I’ve spoken to quite a few people over the years who say they have very nice clothes they love but the don’t wear them anymore.
But my question is this: If you value something so much…then don’t you think you should be wearing it?
The reality is we are a society who likes to accumulate and, dating back to the Great Depression, we tend to keep everything we believe has monetary value when, in reality, it really doesn’t.
For example, a pretty dress or a nice suit you bought ten years ago went for what can be considered a lot of money.
And the problem is you haven’t touched it in nine years because, as most clothes do, it went out of style.
Could it come back in style someday? Maybe. Styles do often return.
But this is not a reason to hold onto things you don’t use…”just in case.”
You feel like, because you spent “good” money on it, you are throwing money away. But ask yourself this… is it putting money in your pocket sitting there in the back of your closet with dust on the shoulders?
Is it giving you anything? Do you benefit at all from keeping outdated outfits?
Now ask yourself one more question… will you gain anything by getting rid of it and donating it to charity?
Of course you will!
More space to be able to keep the clothes you are going to wear (we only wear 50% of the clothes we own, by the way.)
I might even suggest buying a new outfit for every three to five you get rid of.
Because new clothes make people feel good. I don’t recommend buying new clothes for the sake of buying new clothes and throwing away your money. But you’ve got to admit putting on a new pair of pants that make us look better is a nice, uplifting feeling.
The thing is the items taking up space, yes, you paid for them.
But by keeping something you no longer wear or use you are not getting anything in return but more clutter and a lack of storage space you could be using for something else.
Here is something you should do right now with items (they don’t have to be clothes) you are holding onto because you paid good money for them.
1. Go find ten items you own for one reason and one reason only… because you paid for it.
2. Grab a piece of paper and make three columns.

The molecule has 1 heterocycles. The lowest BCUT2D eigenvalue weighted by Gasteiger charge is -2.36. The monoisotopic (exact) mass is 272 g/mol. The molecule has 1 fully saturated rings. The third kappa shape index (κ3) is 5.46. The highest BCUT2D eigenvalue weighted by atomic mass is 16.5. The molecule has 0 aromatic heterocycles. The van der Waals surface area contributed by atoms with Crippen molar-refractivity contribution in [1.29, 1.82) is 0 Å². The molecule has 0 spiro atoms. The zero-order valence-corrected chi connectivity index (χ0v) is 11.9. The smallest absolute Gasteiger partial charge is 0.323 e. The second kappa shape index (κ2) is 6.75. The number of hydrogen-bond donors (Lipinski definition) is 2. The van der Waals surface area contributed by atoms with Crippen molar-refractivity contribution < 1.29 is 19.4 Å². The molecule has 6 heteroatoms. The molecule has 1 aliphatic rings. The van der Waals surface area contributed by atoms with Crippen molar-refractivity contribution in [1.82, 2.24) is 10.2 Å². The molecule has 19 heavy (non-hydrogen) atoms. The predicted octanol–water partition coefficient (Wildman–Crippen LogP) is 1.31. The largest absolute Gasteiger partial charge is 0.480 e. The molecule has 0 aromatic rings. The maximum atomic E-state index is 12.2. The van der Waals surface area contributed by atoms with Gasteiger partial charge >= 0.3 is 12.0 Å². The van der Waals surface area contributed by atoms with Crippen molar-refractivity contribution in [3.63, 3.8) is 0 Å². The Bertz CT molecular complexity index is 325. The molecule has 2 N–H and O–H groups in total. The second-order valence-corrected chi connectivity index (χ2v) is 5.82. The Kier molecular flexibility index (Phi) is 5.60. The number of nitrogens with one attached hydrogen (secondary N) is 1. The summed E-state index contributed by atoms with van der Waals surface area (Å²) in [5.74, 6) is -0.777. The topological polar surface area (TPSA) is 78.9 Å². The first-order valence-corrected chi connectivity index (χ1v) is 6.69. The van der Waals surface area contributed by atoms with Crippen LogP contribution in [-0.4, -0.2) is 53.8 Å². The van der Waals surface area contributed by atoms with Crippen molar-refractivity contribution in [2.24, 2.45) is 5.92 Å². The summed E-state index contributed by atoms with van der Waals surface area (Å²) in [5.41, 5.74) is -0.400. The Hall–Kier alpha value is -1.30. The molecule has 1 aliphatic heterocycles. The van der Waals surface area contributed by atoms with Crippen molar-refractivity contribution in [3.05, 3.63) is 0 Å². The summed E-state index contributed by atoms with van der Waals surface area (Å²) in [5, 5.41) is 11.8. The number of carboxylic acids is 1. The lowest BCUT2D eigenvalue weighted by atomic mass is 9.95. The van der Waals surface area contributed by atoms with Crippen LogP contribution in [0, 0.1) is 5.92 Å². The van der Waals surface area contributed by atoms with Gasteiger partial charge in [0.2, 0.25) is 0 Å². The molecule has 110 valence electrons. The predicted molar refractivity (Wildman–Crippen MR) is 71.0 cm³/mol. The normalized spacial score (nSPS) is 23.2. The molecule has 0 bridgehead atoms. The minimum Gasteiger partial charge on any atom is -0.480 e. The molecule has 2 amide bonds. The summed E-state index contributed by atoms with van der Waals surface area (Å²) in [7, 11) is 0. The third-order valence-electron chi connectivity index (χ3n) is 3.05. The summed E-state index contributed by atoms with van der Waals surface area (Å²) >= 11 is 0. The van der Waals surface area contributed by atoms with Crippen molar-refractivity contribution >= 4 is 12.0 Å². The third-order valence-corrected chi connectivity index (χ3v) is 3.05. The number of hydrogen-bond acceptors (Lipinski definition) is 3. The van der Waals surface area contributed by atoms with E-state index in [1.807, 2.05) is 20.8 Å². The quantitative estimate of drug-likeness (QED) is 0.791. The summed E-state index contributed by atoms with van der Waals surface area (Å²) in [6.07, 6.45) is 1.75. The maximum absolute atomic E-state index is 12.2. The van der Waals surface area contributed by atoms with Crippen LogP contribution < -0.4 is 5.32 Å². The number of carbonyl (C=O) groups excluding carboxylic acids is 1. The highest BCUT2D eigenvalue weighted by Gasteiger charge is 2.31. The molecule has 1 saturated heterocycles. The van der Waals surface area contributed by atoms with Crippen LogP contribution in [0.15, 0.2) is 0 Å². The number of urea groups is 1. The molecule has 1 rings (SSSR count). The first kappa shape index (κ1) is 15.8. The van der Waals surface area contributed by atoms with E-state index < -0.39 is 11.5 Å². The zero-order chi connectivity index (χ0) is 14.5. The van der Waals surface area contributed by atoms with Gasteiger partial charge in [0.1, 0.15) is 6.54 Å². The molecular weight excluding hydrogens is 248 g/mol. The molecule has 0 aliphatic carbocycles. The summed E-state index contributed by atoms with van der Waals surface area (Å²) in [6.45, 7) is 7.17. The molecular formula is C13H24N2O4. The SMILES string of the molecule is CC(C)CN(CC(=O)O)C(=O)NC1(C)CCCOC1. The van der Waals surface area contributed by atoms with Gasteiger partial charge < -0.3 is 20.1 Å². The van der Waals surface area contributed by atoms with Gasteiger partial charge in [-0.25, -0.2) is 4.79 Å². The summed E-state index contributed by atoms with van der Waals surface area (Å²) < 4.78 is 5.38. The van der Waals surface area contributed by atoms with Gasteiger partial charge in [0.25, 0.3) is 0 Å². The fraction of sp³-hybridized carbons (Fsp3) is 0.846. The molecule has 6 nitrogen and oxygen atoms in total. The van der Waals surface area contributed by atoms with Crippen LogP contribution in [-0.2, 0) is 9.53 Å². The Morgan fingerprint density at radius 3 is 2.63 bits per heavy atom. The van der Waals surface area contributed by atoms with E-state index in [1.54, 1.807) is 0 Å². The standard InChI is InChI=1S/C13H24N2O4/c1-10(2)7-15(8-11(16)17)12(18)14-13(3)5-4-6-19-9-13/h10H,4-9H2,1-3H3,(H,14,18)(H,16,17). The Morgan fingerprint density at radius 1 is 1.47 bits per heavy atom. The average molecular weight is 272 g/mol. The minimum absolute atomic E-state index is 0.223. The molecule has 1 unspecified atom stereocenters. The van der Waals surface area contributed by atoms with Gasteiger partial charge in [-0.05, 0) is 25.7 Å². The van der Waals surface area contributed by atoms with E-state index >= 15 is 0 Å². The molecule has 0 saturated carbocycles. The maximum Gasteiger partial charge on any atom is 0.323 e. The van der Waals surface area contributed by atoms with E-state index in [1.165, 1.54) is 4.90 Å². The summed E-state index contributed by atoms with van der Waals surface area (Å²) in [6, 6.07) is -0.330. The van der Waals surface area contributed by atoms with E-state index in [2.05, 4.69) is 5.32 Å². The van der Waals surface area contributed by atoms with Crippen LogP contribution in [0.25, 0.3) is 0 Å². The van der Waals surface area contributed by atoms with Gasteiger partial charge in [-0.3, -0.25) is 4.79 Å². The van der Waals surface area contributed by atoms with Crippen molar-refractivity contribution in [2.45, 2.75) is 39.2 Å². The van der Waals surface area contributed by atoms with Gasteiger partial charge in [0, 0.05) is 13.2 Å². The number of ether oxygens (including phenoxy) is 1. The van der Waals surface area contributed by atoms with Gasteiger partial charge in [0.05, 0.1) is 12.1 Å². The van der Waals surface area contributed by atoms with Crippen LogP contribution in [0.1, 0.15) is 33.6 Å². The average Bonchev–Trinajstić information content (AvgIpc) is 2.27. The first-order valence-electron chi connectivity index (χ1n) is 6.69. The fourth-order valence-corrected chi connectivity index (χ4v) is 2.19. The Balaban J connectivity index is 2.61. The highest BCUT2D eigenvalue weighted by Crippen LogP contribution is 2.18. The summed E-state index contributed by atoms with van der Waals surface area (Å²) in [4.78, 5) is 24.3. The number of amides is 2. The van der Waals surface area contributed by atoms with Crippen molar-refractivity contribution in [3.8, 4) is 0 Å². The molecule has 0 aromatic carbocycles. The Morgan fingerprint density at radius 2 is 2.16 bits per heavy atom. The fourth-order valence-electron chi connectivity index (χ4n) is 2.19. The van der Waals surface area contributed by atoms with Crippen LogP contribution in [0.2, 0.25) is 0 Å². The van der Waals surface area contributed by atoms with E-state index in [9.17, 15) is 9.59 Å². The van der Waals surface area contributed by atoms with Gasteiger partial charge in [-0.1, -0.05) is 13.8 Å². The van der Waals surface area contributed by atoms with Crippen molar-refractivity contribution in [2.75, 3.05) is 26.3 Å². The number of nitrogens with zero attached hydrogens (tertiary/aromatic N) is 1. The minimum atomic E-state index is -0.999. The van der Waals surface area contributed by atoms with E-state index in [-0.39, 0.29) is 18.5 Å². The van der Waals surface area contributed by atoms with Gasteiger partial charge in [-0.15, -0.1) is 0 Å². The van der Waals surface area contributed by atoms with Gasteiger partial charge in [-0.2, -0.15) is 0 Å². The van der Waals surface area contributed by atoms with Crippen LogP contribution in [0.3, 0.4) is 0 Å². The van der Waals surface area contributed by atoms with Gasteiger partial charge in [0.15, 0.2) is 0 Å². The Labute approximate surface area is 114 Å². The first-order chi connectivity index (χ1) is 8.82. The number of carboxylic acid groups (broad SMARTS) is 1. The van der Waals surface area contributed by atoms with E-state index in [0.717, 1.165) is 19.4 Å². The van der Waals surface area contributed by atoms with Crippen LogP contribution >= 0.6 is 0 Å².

3. Write the items you are having trouble getting rid of in the left column. In the middle column, write “why I am keeping this item” and in the third column write “what will I gain by getting rid of this item.”
My guess is you will have a lot more in the right column than you will in the middle.
Be specific with both.
If you can honestly fill up the middle column with more reasons of why you should keep it, and they are good, legitimate reasons, then maybe you shouldn’t get rid of it.
But I’m willing to bet that won’t be the case.
Spring Cleaning Hard Work But Such A Great Pay Off
Spring-cleaning: for some a chore for others a joy. I learned about this ritual at an early age. Now, the thought of spring-cleaning evokes precious memories.
When I was a young child, back in the land of four seasons and none of them rain (Manitoba), the cold inhibiting days of winter were ushered out with a yearly farm ritual: spring-cleaning. No corner of our home was left untouched by brooms, dusters, scrub brushes, rags and other cleaning weapons. Every inch of closet was emptied, inventories were taken, value was assessed, surfaces were washed and cleaned, and then those clothes that were still ‘good’ were organized in a useful and efficient way. Beds were moved, dressers emptied, ceilings dusted.
My memory of choice is the window cleaning. After windowpanes were removed for cleaning, the windowsill became a place of pure ecstasy! I can easily recall those moments: sitting on my perfect perch, watching the ice break up in the creek behind our home. Huge pieces floated by, cracking loudly, twisting, crunching, piling up in a chaotic proclamation of the new season’s arrival. Fresh air was in abundance; pussy willows to the left, bird feeders with chirping chickadees to the right. It was heavenly!
It was that type of day where I learned that hard work pays off. At that early age, I felt the change of energy in my home and in myself after a day of thorough de-cluttering and cleaning. The house felt lighter, brighter, more cheerful. I felt like skipping.
The best part of de-cluttering and organizing for me today is hearing my clients describe similar feelings of lightness and freedom after a session together. Whether in their home or office, de-cluttering can be a cathartic passing of the old, the start a whole new season in life.
What are your plans this spring? Is a cluttered room or desk stopping you from enjoying your home or office the way you’d like to enjoy it? Have your dust bunnies proliferated beyond a reasonable limit? Do you find spring-cleaning to be a daunting task of Olympian magnitude? Has it never even occurred to you that a good spring-cleaning would be appropriate at the office?